UToledo Family Business Center

Member Spotlight: Bollin Label Systems

Bollin Label Systems

Bollin Label Systems: No easy labels but plenty of success

If you’ve ever visited the Churchills retail store, examined a bakery item to see if it was apple or cherry pie, or picked up a bottle of Garlic Expressions, you’ve seen a product of Bollin Label Systems. Those die-cut labels were designed, produced and printed at the Toledo headquarters of the company that hit its half-century anniversary and is now in its third generation of the Bollin family.

“I grew up always knowing what my dad did for a living,” says Heidi Bollin, president. “My brothers and I would visit the plant often, although I was terrified of the size and the noise of the very large print presses.”

Not too terrified, she notes, to do occasional work there, even as a child: putting labels on one-off product jobs, for instance or “doing the fan-fold labels by hand because there wasn’t a machine that could do the accordion folds.” And even when the presses frightened her, she remembers the print crews as being kind.

“And some of those employees are still with us!” she adds.

Heidi’s father, Mark, still comes to the office but has reached emeritus status; her aunt, Chris Younkman, is part of the leadership team, overseeing sales and finance. Her daughter Kristin Younkman plays the same role for warehousing, shipping and the service department. For Heidi’s part, she says, “I spend a lot of time working with our human resources area, and in organizational leadership, where I take a very hands-on approach. I oversee production, too, but I rely heavily on the expertise of our operations manager.” (Her MBA from The University of Toledo included a specialty in human resources.)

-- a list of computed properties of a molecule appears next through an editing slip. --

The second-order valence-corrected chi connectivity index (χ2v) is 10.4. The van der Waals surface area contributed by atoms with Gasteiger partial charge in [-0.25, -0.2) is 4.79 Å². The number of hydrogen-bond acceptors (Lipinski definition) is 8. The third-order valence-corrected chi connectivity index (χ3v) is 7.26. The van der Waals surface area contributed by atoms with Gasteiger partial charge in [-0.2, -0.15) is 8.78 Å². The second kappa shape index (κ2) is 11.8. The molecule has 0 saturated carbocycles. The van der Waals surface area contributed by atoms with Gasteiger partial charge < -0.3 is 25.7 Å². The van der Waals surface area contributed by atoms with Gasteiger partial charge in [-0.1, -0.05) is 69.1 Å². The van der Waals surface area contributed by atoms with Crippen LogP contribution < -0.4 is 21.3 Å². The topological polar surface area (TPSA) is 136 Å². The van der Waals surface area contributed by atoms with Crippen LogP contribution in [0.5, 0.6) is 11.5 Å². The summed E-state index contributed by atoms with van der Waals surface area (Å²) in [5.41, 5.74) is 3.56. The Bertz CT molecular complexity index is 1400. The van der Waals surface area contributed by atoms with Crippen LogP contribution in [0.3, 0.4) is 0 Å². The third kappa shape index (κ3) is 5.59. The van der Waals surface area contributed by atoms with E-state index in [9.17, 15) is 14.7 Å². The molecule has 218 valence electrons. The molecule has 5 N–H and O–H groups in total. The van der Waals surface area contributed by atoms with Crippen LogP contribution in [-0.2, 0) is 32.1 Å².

“But when the family does strategic planning, we rely heavily on our management team, which is drawn mostly from outside the family. They’re great people, and we couldn’t accomplish what we have without them. We combine their expertise with our leadership team’s eye on the future, and our overarching vision for the company.”

Now in the midst of succession planning, Heidi says that right now she can’t envision a time when non-family employees would make up the majority of ownership — “and right now I can’t envision retiring, either. I like coming into work!”

She and her cousin Kristin are gradually reaching the level of familiarity with the company employees that Chris possesses. “My aunt knows many of our employees from their starting dates,” Heidi says. “They would do anything for her. My cousin and I are looking forward to building that kind of trust with our team.”

Mark Bollin began the company relationship with the Family Business Center in 1995, and Heidi gives accolades to her affinity group. “Especially with COVID, I see my group more often than I do my non-work friends. They get me, they understand. You can’t easily find other people in your position, of your age, with small children like you have. The Center really spent the time to create our group, deciding who would go in — they did a good job.”

Does this successful executive have advice for the rising generation? “Whatever you’re planning, be comfortable if things change,” she says after a moment’s reflection. “Life isn’t a ladder where you step up on each upward rung; There are turns you didn’t expect. When I was 18, I was in human development, then went into education first as a teacher, then an administrator. When I went back to school for my MBA, I realized that all the skills I learned previously could be used in business. I’m still using all those skills constantly. Only now I use them for the benefit of my employees.

“The important thing is that you’re happy with where you end up.” As, she says, she is.

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Last Updated: 6/27/22